Story is overrated

I’ve often found it difficult to talk about movies with people. It’s never due to a lack of criticism or excitement. Rather, it is because I do not like the standard or norm for discussing movies. It usually relies on far too much plot regurgitation. I’ve never been too interested in retelling people the plot of movies considering wiki or imbd are both there at your disposal. I don’t think the plot ever strikes me.

I’ve said it before on several occasions, I enjoy moments. Whatever strikes me during the duration of the film. A primary example of why I don’t place stories too highly is because of Christopher Nolan and Satoshi Kon. No, this isn’t a reference towards the fact that Paprika and Inception have plots that involve going into each other’s dreams. It is rather about those two movies specifically, as well as each directors process in their filmography in general. Nolan is often heralded on the internet because he constantly makes ‘smart’ movies. Eh, I’d rather not get into debating whether or not they’re smart in great detail, however I will say I disagree with that notion.

Nolan is applauded because of his tightly woven stories, and they are in fact well knitted. It’s just that he is such a terrible visual director that it’s hard for me to give a damn. It’s bad enough that I vaguely remember storylines as is. Nolan, usually, slavishly goes through explaining to the audience directly about what his characters are trying to convey. And this isn’t directed primarily at Inception, no The Dark Knight is a far better example. Nolan, as screenwriter,  goes through unnecessary lengths of explaining things that should have been shown or redundant. For example, take the Batman and Joker interrogation scene, instead of delving into something substantial meandering off into interesting quips, Nolan instead hammers into the audience about the obvious: The Joker and Batman are opposites. Really? A clown is different from a super serious bat guy. Thank you for this wonderful insight that has been part of Batman for over 70 years.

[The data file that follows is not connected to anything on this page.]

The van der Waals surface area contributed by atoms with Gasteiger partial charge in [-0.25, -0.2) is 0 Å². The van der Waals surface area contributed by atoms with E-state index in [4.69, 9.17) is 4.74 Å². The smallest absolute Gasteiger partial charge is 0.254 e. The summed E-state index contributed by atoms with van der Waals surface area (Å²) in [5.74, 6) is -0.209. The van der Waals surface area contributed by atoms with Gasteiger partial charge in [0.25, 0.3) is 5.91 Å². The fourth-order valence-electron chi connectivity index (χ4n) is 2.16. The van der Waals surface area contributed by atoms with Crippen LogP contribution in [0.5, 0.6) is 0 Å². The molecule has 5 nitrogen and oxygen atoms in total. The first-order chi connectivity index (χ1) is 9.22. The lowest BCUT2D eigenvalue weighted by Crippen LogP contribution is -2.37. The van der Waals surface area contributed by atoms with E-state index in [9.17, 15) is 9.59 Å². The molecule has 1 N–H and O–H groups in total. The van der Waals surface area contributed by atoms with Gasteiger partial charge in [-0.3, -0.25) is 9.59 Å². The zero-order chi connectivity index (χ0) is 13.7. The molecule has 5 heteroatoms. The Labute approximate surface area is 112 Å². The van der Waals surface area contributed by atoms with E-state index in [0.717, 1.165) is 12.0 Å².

Contrast this against Satoshi Kon who largely has very simple stories. Don’t let people’s inability to tell you the storyline of Paprika tell you otherwise. Kon let his stories breath and take any direction they may. If a character was interested in something, he’d allow him or her to talk about to another character for a scene. While these always dealt with a portion of the movie themes or was a recurring motif throughout the film, they never feel as though he’s bludgeoning you in the head with a brick with the obvious. Granted, I’m not sure how ‘fair’ of a comparison it is for someone directing animation versus someone doing live action. I think it’s an apt comparison for those who’ve seen a couple works from each.

On the broadest level, movies with taut stories aren’t usually my favorites because directors seem to focus more on the literal aspects of the movie instead of the melding of the visual/audio (cinematic). Discussing what happened isn’t particularly interesting either. What a scene means or embodies, that’s where it gets interesting because that line of questioning delves further into people with different perspectives and backgrounds. Discussing what happened on other hand is more about how closely you were paying attention to plot details or how adept you are at referencing websites that have.


About panamaenrique

Afro-Latino film lover in NYC. I love blues, jazz, soul, funk, and everything else under the sun. Any questions, comments, or concerns about anything I say, feel free to hit me up. My contact info is there and I'll be sure to give you a lengthy response about what I said and why I said it.
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